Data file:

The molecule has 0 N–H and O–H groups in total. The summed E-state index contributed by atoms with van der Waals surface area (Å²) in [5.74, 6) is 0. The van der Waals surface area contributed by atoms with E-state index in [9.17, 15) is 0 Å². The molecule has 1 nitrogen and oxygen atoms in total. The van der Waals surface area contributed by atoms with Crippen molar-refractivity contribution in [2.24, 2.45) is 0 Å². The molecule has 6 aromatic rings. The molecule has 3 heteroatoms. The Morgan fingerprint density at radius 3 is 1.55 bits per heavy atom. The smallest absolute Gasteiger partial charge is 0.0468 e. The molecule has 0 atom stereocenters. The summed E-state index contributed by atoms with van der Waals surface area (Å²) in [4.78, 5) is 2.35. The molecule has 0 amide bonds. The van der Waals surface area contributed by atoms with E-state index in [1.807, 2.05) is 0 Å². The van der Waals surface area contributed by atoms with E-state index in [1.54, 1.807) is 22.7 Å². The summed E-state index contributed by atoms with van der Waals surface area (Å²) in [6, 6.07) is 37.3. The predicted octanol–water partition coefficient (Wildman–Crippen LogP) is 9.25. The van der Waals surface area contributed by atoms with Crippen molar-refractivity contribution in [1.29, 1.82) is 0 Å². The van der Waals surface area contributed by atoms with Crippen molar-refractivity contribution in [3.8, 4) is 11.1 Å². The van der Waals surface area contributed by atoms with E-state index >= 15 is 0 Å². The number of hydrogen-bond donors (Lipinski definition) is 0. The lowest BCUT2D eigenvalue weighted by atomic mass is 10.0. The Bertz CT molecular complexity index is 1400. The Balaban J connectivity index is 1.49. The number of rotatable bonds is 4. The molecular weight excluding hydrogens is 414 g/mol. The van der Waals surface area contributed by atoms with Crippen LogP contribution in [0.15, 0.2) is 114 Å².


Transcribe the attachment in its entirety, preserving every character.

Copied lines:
The molecule has 0 N–H and O–H groups in total. The summed E-state index contributed by atoms with van der Waals surface area (Å²) in [5.74, 6) is 0. The van der Waals surface area contributed by atoms with E-state index in [9.17, 15) is 0 Å². The molecule has 1 nitrogen and oxygen atoms in total. The van der Waals surface area contributed by atoms with Crippen molar-refractivity contribution in [2.24, 2.45) is 0 Å². The molecule has 6 aromatic rings. The molecule has 3 heteroatoms. The Morgan fingerprint density at radius 3 is 1.55 bits per heavy atom. The smallest absolute Gasteiger partial charge is 0.0468 e. The molecule has 0 atom stereocenters. The summed E-state index contributed by atoms with van der Waals surface area (Å²) in [4.78, 5) is 2.35. The molecule has 0 amide bonds. The van der Waals surface area contributed by atoms with E-state index in [1.807, 2.05) is 0 Å². The van der Waals surface area contributed by atoms with E-state index in [1.54, 1.807) is 22.7 Å². The summed E-state index contributed by atoms with van der Waals surface area (Å²) in [6, 6.07) is 37.3. The predicted octanol–water partition coefficient (Wildman–Crippen LogP) is 9.25. The van der Waals surface area contributed by atoms with Crippen molar-refractivity contribution in [1.29, 1.82) is 0 Å². The van der Waals surface area contributed by atoms with Crippen molar-refractivity contribution in [3.8, 4) is 11.1 Å². The van der Waals surface area contributed by atoms with E-state index >= 15 is 0 Å². The number of hydrogen-bond donors (Lipinski definition) is 0. The lowest BCUT2D eigenvalue weighted by atomic mass is 10.0. The Bertz CT molecular complexity index is 1400. The Balaban J connectivity index is 1.49. The number of rotatable bonds is 4. The molecular weight excluding hydrogens is 414 g/mol. The van der Waals surface area contributed by atoms with Crippen LogP contribution in [0.15, 0.2) is 114 Å².